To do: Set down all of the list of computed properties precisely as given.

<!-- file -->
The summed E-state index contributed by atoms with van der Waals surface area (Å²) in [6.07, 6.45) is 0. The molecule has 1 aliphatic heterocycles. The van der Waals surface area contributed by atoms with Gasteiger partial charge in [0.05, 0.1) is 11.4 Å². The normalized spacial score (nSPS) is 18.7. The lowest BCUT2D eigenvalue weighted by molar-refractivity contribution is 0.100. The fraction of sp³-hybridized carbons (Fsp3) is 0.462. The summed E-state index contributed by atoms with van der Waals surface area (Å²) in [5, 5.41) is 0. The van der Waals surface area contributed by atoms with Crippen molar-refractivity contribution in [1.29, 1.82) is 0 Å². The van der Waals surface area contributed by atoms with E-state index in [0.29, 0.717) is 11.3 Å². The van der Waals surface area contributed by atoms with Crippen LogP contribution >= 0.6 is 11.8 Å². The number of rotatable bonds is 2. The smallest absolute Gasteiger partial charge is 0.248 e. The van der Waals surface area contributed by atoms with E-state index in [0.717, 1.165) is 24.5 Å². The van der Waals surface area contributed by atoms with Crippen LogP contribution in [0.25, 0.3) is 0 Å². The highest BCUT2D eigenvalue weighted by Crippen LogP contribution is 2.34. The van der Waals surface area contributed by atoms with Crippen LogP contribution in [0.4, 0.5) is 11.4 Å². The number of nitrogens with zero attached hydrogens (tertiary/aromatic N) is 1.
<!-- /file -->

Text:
The summed E-state index contributed by atoms with van der Waals surface area (Å²) in [6.07, 6.45) is 0. The molecule has 1 aliphatic heterocycles. The van der Waals surface area contributed by atoms with Gasteiger partial charge in [0.05, 0.1) is 11.4 Å². The normalized spacial score (nSPS) is 18.7. The lowest BCUT2D eigenvalue weighted by molar-refractivity contribution is 0.100. The fraction of sp³-hybridized carbons (Fsp3) is 0.462. The summed E-state index contributed by atoms with van der Waals surface area (Å²) in [5, 5.41) is 0. The van der Waals surface area contributed by atoms with Crippen molar-refractivity contribution in [1.29, 1.82) is 0 Å². The van der Waals surface area contributed by atoms with E-state index in [0.29, 0.717) is 11.3 Å². The van der Waals surface area contributed by atoms with Crippen LogP contribution >= 0.6 is 11.8 Å². The number of rotatable bonds is 2. The smallest absolute Gasteiger partial charge is 0.248 e. The van der Waals surface area contributed by atoms with E-state index in [0.717, 1.165) is 24.5 Å². The van der Waals surface area contributed by atoms with Crippen LogP contribution in [0.25, 0.3) is 0 Å². The highest BCUT2D eigenvalue weighted by Crippen LogP contribution is 2.34. The van der Waals surface area contributed by atoms with Crippen LogP contribution in [0.4, 0.5) is 11.4 Å². The number of nitrogens with zero attached hydrogens (tertiary/aromatic N) is 1.